Yesterday’s Preliminary U of Michigan Consumer Confidence number stunk the joint up yesterday. How bad was it? The survey saw a 14% decrease in sentiment. The WSJ notes that "Since July, the index is down 20 points, or 20%. That’s the largest decline in points over a two-month period since comparable records began in 1978."

Wow. The largest recorded drop in consumer sentiment. That’s just got to get the attention of economists, right?


"Richard Curtin, who directs the university’s consumer surveys, said the drop parallels the decline following Iraq’s invasion of Kuwait in 1990: "Such steep and widespread declines in confidence have typically triggered recessions," though a recession is not "pre-ordained."

Indeed, few economists think the downturn in confidence presages a recession. Most economists don’t expect consumer spending to decline in coming months, although they expect consumer spending to grow more slowly. Sentiment plunged following the Sept. 11 terrorist attacks in 2001, but spending did not and confidence recovered several months later. Indeed, adjusted for inflation consumer spending hasn’t declined since the fourth quarter of 1991." (emphasis added)

Thank goodness I’m not like most economists: Even before Katrina, it was pretty apparent that the consumer was really getting over-extended. We extensively discussed how many consumers were almost (but not quite) Shopped Out.

Katrina only made things that much worse.

For those disbelievers, here’s a graph that tracks both U of M Consumer Confidence, and year over year changes in retail sales, along with our ubiq-cerpt:™

Wsj_consumer09162005200023Consumer confidence is a key determinant in the Federal Reserve’s assessment of whether Katrina’s impact will be transitory or longer lasting. A sizable hit to confidence might ordinarily tempt officials to pause in their rate increases. But the Fed is anxious that higher energy prices not elevate firms’ and workers’ expectations of prices and wages, and the report suggested that prospect has risen: consumers expect inflation of 4.6% in the coming year, up from 3.1% in August, and to average 3.1% over the next five years, from 2.8% in August. "It puts [the Fed] in a terrible quandary," said Ted Wieseman, economist at Morgan Stanley. He said rising inflation expectations limit the Fed’s ability to compensate for weak growth with lower rates. Still, actual inflation, excluding energy, remains low, which should temper worries about expectations.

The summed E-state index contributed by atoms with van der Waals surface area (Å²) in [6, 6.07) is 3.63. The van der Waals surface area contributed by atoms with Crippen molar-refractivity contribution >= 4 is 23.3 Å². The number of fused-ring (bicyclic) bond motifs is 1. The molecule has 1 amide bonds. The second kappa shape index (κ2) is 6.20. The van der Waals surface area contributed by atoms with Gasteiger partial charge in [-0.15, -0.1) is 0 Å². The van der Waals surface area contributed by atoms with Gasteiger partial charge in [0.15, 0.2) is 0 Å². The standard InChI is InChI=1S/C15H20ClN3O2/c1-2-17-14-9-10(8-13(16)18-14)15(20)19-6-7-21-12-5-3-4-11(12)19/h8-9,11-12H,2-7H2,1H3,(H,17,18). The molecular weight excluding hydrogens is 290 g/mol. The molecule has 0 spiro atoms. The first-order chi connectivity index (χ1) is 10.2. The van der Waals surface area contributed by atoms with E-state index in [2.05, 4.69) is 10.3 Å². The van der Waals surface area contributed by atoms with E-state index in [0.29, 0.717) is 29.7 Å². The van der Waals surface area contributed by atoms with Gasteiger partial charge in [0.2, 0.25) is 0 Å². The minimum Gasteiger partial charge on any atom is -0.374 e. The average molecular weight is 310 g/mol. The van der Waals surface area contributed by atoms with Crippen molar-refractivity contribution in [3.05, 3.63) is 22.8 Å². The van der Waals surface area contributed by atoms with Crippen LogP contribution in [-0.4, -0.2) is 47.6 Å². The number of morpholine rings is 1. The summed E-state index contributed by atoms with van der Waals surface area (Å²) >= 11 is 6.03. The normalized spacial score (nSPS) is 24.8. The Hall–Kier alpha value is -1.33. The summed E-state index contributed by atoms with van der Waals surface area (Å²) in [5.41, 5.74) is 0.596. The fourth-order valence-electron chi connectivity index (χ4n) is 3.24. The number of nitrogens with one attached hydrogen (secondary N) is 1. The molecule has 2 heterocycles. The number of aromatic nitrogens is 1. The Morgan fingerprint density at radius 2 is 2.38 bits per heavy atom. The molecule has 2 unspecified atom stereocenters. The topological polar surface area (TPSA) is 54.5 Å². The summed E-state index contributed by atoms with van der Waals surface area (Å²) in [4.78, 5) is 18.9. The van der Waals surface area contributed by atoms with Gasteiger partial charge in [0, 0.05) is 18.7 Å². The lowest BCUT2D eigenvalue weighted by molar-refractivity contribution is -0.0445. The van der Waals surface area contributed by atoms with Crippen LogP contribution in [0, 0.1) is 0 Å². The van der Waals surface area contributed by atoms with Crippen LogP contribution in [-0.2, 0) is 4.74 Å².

The University of Michigan has been tracking consumer sentiment since the 1950s. Mr. Curtin said the preliminary index is based on interviews with 400 consumers from Aug. 26 to Sept. 14. Another 100 will be surveyed for the final index, to be released Sept. 30. While the final index might be higher, he said there was little trend in responses over the two weeks of initial polling."

What does it take to get an economist to see these things before they happen . . . ?

UPDATE September 25, 2005, 9:19am

The NYT has somewhat belatedly reached the same conclusion . . . 


Consumer Sentiment Sinks As Oil Prices Surge
Confidence Index Fell 14% After Hurricane Katrina; Will Spending Follow Suit?
THE WALL STREET JOURNAL, September 16, 2005 9:56 p.m.; Page A3,,SB112687305010742854,00.html

After Storms, Confidence May Wane
NYT, September 25, 2005

Category: Economy

Please use the comments to demonstrate your own ignorance, unfamiliarity with empirical data and lack of respect for scientific knowledge. Be sure to create straw men and argue against things I have neither said nor implied. If you could repeat previously discredited memes or steer the conversation into irrelevant, off topic discussions, it would be appreciated. Lastly, kindly forgo all civility in your discourse . . . you are, after all, anonymous.

4 Responses to “No Confidence . . .”

  1. John East says:

    Not to worry, every single indicator which fails to confirm the goldilocks economy, i.e. just about all of them, will be dismissed as a Katrina effect. I will not be surprised if stocks and the dollar continue rising into 2006.

  2. bernie/anne says:



    IP Address:


  3. dave says:

    Excluding food-and-energy from the inflation calculations makes sense when the price spikes are transitory or seasonal. Like when the refiners are switching over to their summer blend. But this logic only makes sense to me if there are offsetting price decreases throughout the period being measured; rather than prices simply returning to normal.

    Just because I am paying the same price for gasoline in the fall as I paid in the spring doesn’t mean my fuel costs did not go up for the year. I would suggest using the average cost of energy over the period being measured.

  4. john says:

    can’t remember which website referred me to the following article….

    the author writes that a steep drop in the consumer sentiment index implies a significant drop/crash in equity prices. for those interested….